Freetown City Council and CRS support household waste collection in Kolleh Town and Cocklebay

FCC Media Unit: Sierra Leone Telegraph: 13 May 2024:

Waste found on our streets, gutters and waterways in Freetown is the result of illegal dumping by residents and businesses.

For those residents living in hard-to-reach and informal settlements, the lack of access for waste service providers is often combined with a lack of willingness to pay for waste disposal, resulting in significant localized illegal dumping that contaminates  waterways and creates a health hazard, providing a breeding ground for mosquitoes and other disease vectors.

Tackling the sanitation challenges of Freetown requires addressing the challenge of waste collection in hard-to-reach and informal communities.

Last week,  Freetown City Council in collaboration with CRS, provided two tricycles each (total of four tricycles), cleaning tools and rain gear to youth groups established in the Kolleh Town and Cocklebay informal communities.

The 40 female and male youth will provide household waste collection services to their communities and earn a living while acquiring micro business skills in the process.

As part of the council’s community engagement at Kolleh Town, local chiefs and other stakeholders made a commitment to ensure that community residents cooperate with the waste collection groups; that a self-funded community clean-up is undertaken to improve local hygiene conditions; and that the youth groups only use the tricycles for their intended purpose.

This sanitation intervention is possible for Kolleh Town and Cocklebay communities as they have vehicle access. Other solutions are being designed for hard-to-reach communities such as Mount Aureol that have no vehicle access.

The importance of land use planning and a building permit regime which takes into consideration the delivery of sanitation and other municipal services cannot be overstated when addressing sanitation in our city.

Freetown City Council is therefore looking forward to collaboration with the Ministry of Lands and the eventual devolution of these functions to local councils across Sierra Leone.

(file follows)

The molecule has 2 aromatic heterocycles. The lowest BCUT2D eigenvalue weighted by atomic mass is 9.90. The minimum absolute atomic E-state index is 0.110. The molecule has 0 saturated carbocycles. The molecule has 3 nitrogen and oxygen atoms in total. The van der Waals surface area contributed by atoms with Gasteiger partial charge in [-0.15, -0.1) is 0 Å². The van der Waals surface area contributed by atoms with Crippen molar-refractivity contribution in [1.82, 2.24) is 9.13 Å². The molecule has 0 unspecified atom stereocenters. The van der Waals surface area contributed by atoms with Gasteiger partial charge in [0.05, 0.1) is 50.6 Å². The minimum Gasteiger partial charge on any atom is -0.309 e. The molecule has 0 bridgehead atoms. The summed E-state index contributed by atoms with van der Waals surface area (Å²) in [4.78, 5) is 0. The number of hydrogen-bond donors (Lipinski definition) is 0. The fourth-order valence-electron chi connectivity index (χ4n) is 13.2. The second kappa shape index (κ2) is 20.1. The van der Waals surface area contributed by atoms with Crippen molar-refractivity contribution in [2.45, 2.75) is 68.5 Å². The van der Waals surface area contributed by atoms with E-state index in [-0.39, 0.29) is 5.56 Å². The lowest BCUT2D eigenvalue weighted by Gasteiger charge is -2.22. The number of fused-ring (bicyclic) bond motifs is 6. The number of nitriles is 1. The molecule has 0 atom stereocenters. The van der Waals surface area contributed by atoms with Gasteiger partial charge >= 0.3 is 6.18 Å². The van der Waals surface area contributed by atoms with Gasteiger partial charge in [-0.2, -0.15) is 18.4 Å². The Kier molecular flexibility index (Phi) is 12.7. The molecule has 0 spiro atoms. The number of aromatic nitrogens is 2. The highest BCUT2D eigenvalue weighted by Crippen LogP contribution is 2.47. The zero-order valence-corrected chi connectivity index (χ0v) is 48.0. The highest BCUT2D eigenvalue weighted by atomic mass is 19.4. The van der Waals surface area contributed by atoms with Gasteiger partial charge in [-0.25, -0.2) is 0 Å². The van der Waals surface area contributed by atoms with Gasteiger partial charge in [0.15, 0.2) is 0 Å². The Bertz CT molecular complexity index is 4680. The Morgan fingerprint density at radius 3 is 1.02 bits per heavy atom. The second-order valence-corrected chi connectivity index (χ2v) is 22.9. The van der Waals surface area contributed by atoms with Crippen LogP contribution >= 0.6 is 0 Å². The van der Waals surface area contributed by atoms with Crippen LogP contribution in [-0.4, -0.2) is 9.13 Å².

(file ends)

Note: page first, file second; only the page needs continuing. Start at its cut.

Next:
In another development, Freetown City Council has today started extensive citywide community engagement as part of the 2024-2028 FCC Development Plan process.

The Council is targeting 4,800 residents in groups of 100 across 48 communities. Beginning today in 10 locations including Allen Town, Fullah Town, Wellington, Mayinkineh and Cline Town, the process will continue through to Saturday 18th May.

Each three-hour engagement session is being used to hear directly from residents, what their community development priorities are. The community engagement is also being used to share with Freetonians the framework for the Transform Freetown – Transforming Lives vision.

“We are excited to listen to the voices of youth leaders, women, the elderly, religious and political leaders and other stakeholders in our communities. We will feed their input into our technical sector working groups which will be the next phase of the FCC 2024-2028 Development Plan process.

“My huge thanks go to the Deputy Mayor, FCC Councillors, the Chief Administrator, FCC Staff and our technical support team who have worked tirelessly to enable the community engagement to be rolled out today,” says Freetown Mayor Yvonne Aki-Sawyerr.

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